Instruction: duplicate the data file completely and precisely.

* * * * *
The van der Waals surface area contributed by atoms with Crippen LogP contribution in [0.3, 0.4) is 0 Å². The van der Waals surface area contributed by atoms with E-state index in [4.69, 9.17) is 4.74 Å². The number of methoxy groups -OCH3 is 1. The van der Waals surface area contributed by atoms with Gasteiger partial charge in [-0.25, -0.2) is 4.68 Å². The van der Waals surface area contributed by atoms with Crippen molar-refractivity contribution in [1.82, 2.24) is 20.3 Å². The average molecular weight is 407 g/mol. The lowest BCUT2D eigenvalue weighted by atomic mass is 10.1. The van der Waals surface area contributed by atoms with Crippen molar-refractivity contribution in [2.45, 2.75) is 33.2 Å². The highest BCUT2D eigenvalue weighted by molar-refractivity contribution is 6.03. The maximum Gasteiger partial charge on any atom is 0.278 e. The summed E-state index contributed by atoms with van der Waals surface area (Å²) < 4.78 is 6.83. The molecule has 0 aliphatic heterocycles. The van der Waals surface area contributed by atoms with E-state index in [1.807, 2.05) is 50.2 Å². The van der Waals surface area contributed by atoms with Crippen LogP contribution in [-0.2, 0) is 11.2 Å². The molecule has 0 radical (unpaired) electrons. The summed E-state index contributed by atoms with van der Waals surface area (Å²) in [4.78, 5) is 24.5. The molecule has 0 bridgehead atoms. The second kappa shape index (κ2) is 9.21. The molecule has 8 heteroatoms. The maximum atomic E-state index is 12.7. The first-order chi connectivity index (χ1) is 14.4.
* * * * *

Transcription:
The van der Waals surface area contributed by atoms with Crippen LogP contribution in [0.3, 0.4) is 0 Å². The van der Waals surface area contributed by atoms with E-state index in [4.69, 9.17) is 4.74 Å². The number of methoxy groups -OCH3 is 1. The van der Waals surface area contributed by atoms with Gasteiger partial charge in [-0.25, -0.2) is 4.68 Å². The van der Waals surface area contributed by atoms with Crippen molar-refractivity contribution in [1.82, 2.24) is 20.3 Å². The average molecular weight is 407 g/mol. The lowest BCUT2D eigenvalue weighted by atomic mass is 10.1. The van der Waals surface area contributed by atoms with Crippen molar-refractivity contribution in [2.45, 2.75) is 33.2 Å². The highest BCUT2D eigenvalue weighted by molar-refractivity contribution is 6.03. The maximum Gasteiger partial charge on any atom is 0.278 e. The summed E-state index contributed by atoms with van der Waals surface area (Å²) < 4.78 is 6.83. The molecule has 0 aliphatic heterocycles. The van der Waals surface area contributed by atoms with E-state index in [1.807, 2.05) is 50.2 Å². The van der Waals surface area contributed by atoms with Crippen LogP contribution in [-0.2, 0) is 11.2 Å². The molecule has 0 radical (unpaired) electrons. The summed E-state index contributed by atoms with van der Waals surface area (Å²) in [4.78, 5) is 24.5. The molecule has 0 bridgehead atoms. The second kappa shape index (κ2) is 9.21. The molecule has 8 heteroatoms. The maximum atomic E-state index is 12.7. The first-order chi connectivity index (χ1) is 14.4.